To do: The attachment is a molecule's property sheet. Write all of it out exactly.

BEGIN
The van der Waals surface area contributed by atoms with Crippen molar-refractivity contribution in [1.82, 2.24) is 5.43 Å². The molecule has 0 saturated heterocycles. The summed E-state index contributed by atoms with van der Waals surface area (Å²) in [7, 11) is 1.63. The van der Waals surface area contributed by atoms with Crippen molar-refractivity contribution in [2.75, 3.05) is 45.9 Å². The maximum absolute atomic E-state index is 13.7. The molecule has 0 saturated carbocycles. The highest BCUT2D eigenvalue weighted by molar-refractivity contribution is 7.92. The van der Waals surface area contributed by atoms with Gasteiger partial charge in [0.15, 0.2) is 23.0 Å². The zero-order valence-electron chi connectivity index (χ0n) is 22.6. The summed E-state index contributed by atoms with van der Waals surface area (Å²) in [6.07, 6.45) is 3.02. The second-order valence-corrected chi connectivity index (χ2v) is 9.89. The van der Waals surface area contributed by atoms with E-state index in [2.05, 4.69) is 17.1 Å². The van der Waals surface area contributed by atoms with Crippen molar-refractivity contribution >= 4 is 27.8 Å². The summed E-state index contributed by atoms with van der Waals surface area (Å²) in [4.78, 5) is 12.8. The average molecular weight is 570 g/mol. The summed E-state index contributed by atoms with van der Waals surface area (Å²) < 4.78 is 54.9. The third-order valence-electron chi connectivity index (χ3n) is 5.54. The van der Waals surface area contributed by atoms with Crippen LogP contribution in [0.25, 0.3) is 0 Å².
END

The van der Waals surface area contributed by atoms with Crippen molar-refractivity contribution in [1.82, 2.24) is 5.43 Å². The molecule has 0 saturated heterocycles. The summed E-state index contributed by atoms with van der Waals surface area (Å²) in [7, 11) is 1.63. The van der Waals surface area contributed by atoms with Crippen molar-refractivity contribution in [2.75, 3.05) is 45.9 Å². The maximum absolute atomic E-state index is 13.7. The molecule has 0 saturated carbocycles. The highest BCUT2D eigenvalue weighted by molar-refractivity contribution is 7.92. The van der Waals surface area contributed by atoms with Gasteiger partial charge in [0.15, 0.2) is 23.0 Å². The zero-order valence-electron chi connectivity index (χ0n) is 22.6. The summed E-state index contributed by atoms with van der Waals surface area (Å²) in [6.07, 6.45) is 3.02. The second-order valence-corrected chi connectivity index (χ2v) is 9.89. The van der Waals surface area contributed by atoms with E-state index in [2.05, 4.69) is 17.1 Å². The van der Waals surface area contributed by atoms with Crippen molar-refractivity contribution >= 4 is 27.8 Å². The summed E-state index contributed by atoms with van der Waals surface area (Å²) in [4.78, 5) is 12.8. The average molecular weight is 570 g/mol. The summed E-state index contributed by atoms with van der Waals surface area (Å²) < 4.78 is 54.9. The third-order valence-electron chi connectivity index (χ3n) is 5.54. The van der Waals surface area contributed by atoms with Crippen LogP contribution in [0.25, 0.3) is 0 Å².